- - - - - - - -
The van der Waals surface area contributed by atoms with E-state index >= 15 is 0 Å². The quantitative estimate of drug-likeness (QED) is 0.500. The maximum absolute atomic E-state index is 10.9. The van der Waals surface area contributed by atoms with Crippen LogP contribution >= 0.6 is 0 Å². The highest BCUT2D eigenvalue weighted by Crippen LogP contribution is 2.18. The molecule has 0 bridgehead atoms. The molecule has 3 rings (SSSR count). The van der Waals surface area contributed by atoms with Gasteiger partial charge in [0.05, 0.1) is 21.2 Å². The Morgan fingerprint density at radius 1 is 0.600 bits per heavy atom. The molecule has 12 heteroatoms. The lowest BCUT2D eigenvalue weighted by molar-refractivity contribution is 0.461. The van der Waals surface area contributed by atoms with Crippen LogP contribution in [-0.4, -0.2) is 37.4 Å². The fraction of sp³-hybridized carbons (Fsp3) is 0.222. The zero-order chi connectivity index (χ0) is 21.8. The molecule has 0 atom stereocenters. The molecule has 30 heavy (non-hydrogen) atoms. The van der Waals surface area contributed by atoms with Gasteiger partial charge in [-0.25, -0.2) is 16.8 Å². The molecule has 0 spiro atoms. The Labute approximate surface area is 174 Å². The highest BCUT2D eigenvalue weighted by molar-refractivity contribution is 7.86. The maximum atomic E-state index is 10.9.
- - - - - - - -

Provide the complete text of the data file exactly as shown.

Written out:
The van der Waals surface area contributed by atoms with E-state index >= 15 is 0 Å². The quantitative estimate of drug-likeness (QED) is 0.500. The maximum absolute atomic E-state index is 10.9. The van der Waals surface area contributed by atoms with Crippen LogP contribution >= 0.6 is 0 Å². The highest BCUT2D eigenvalue weighted by Crippen LogP contribution is 2.18. The molecule has 0 bridgehead atoms. The molecule has 3 rings (SSSR count). The van der Waals surface area contributed by atoms with Gasteiger partial charge in [0.05, 0.1) is 21.2 Å². The Morgan fingerprint density at radius 1 is 0.600 bits per heavy atom. The molecule has 12 heteroatoms. The lowest BCUT2D eigenvalue weighted by molar-refractivity contribution is 0.461. The van der Waals surface area contributed by atoms with Crippen LogP contribution in [-0.4, -0.2) is 37.4 Å². The fraction of sp³-hybridized carbons (Fsp3) is 0.222. The zero-order chi connectivity index (χ0) is 21.8. The molecule has 0 atom stereocenters. The molecule has 30 heavy (non-hydrogen) atoms. The van der Waals surface area contributed by atoms with Gasteiger partial charge in [-0.25, -0.2) is 16.8 Å². The molecule has 0 spiro atoms. The Labute approximate surface area is 174 Å². The highest BCUT2D eigenvalue weighted by molar-refractivity contribution is 7.86. The maximum atomic E-state index is 10.9.